Last September, the antics of ArmorGroup North America's vodka-butt-shot-taking Kabul embassy guards caused more than a diplomatic embarrassment. The resulting scandal's propaganda and terrorist recruitment potential has been likened to that of Abu Ghraib, and it may have played a role in undermining counterinsurgency objectives in Afghanistan. The episode also exposed deep flaws in the State Department's oversight of the contractors on its payroll, and now the agency has a curious plan to prevent another Embassy-gate. It entails hiring another contractor, this one to police its embassy contractors.
Eric Boswell, the Assistant Secretary of State for Diplomatic Security, described this plan recently in written responses to questions posed by Sen. Claire McCaskill following a hearing last December. Asked about the "options for improved oversight of private security contractors and contracts" his office was considering, Boswell wrote [PDF]:
As a result of the Diplomatic Security (DS) investigation into the allegations of misconduct, DS temporarily assigned a DS Special Agent to reside at Camp Sullivan, where the AGNA guards reside, to augment the Regional Security Officer’s (RSO’s) contract oversight efforts in Kabul. As part of the long term solution, DS has conducted interviews and is now in the selection and hiring process for a personal service contractor (i.e., an employee engaged directly by the government rather than a third-party contractor) who will reside at Camp Sullivan and further augment the RSO’s contract oversight responsibilities.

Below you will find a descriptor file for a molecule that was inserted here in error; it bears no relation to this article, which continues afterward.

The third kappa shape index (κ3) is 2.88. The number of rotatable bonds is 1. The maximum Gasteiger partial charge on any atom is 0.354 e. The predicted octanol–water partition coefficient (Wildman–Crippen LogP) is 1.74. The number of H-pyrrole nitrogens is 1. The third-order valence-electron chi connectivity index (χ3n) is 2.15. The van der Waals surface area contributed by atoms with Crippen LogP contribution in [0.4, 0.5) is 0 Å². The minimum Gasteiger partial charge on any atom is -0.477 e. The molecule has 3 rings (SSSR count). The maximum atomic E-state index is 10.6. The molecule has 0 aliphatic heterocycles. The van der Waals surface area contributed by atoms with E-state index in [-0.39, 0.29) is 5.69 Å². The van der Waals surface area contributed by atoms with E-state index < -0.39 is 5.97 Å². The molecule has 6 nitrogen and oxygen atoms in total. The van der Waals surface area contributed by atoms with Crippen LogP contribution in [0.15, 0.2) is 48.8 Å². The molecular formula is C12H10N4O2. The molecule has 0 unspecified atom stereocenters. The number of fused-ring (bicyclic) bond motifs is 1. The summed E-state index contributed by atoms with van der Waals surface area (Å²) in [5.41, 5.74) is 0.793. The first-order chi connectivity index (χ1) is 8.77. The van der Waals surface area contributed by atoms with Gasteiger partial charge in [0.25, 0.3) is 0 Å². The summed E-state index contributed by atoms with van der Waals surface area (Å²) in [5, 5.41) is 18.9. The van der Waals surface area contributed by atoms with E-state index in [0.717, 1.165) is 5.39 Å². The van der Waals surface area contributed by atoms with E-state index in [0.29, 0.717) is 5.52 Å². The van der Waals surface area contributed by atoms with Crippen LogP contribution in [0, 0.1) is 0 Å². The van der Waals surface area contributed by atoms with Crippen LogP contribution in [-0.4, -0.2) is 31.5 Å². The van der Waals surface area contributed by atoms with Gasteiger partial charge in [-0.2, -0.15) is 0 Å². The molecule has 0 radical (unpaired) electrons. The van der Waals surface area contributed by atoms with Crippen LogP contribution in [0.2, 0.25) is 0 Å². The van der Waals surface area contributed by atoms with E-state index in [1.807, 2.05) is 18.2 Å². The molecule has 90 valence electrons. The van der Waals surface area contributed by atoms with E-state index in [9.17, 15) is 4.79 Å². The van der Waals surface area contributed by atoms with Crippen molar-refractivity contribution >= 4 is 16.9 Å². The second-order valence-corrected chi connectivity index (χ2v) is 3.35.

The notion of partially outsourcing oversight certainly raised eyebrows in McCaskill's office. Last Friday, she wrote [PDF] Boswell expressing concern "that the steps taken by the Department may not go far enough to ensure that there is sufficient transparency, accountability, and oversight of the contract. In particular, I'm troubled by the decision to employ a contractor to provide contract oversight for the Department."
However counterintuitive, the outsourced oversight model has already been used to a degree by the Pentagon in both Afghanistan and Iraq. For instance, Aegis was awarded a contract to run the Armed Contractor Oversight Directorate in Afghanistan. And DoD brought in a firm called Serco to oversee aspects of a massive KBR logistics contract in Iraq. But if the government is turning to contractors to oversee contractors, who's overseeing them?